NEW YORK, September 27, 2004 ( – Former U.S. president Bill Clinton used Scripture to imply that the pro-life stance is not explicit in the Bible. Clinton attacked the Republican Party for its pro-life position in an address to a left-wing congregation of New York’s Riverside Church during the Republican National Convention in August.  During his address, Clinton avoided the conundrum imposed by the IRS against churches endorsing specific candidates or parties by saying “I like Senator Kerry,” and then stating his reasons.  Associated Press writer Richard N. Ostling gave a sample of Clinton’s homily in a column appearing in the Asbury Park Press Sunday. “All of us see through a glass darkly and all of us know only in part,” the former president said, paraphrasing from the epistle of St. Paul to the Corinthians, 1 Corinthians 13:12.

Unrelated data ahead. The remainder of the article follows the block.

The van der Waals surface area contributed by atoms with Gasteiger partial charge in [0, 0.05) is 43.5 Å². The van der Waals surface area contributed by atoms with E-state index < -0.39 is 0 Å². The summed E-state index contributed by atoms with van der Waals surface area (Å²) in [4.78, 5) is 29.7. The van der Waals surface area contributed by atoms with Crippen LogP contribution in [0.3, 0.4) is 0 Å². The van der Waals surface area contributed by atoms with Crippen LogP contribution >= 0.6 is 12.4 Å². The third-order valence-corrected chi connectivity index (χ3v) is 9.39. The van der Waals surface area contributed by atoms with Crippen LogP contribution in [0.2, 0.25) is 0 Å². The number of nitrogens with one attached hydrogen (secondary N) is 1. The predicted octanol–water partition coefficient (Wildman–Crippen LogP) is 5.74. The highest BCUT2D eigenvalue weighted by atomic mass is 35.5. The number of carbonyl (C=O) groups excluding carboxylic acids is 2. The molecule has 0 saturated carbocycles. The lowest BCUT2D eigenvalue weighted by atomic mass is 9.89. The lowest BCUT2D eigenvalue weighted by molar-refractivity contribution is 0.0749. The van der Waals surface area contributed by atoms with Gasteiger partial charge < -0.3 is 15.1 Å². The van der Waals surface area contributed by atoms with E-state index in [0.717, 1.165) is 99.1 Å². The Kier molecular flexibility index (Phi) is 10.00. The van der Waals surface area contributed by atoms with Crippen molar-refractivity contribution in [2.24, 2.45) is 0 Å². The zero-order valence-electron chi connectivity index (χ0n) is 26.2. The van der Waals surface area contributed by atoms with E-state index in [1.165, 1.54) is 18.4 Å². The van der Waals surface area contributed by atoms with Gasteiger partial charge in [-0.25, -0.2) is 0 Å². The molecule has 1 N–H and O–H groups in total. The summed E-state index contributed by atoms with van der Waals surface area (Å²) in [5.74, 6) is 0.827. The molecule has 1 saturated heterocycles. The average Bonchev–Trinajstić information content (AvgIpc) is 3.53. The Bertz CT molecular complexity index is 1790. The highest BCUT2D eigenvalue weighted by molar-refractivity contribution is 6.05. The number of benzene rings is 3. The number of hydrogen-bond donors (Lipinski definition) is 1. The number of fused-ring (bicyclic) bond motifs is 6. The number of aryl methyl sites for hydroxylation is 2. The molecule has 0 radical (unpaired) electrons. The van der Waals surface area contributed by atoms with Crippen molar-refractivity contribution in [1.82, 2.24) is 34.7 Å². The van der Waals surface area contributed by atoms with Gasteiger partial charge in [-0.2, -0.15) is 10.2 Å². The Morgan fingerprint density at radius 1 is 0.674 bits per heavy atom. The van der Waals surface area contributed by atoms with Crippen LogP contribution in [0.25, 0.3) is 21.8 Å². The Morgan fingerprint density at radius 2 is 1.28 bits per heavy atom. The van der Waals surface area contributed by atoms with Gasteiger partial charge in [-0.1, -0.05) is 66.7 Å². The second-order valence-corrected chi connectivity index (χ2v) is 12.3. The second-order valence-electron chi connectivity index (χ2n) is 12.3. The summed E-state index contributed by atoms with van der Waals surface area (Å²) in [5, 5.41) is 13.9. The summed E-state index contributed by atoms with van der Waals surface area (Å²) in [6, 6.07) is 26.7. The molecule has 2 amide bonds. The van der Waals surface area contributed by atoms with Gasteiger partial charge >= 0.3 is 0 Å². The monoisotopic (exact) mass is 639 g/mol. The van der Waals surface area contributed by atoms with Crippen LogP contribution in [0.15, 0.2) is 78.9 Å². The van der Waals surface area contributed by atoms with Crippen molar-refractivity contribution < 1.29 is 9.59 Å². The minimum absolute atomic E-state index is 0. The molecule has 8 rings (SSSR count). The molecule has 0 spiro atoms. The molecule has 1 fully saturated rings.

Clinton used this paraphrase to imply that the Bible only offers a partial understanding of truth. He used that and other adaptations to criticize the Republicans as “religious absolutists” who claim to have knowledge of absolute truths in their “anti-abortion, anti-gay rights” positions.  St. Paul’s meaning in the passage, contrary to Clinton’s idea, is revealed by Ostling in his column. “Paul had just such absolutist tendencies himself in many other passages. As normally understood, his words do not advocate moral ambiguity but say that we’ll only ‘understand fully’ many spiritual mysteries during this life when we’re in the presence of God in eternity.”  Read Ostling’s column:,21625,1060750,00.html   tv


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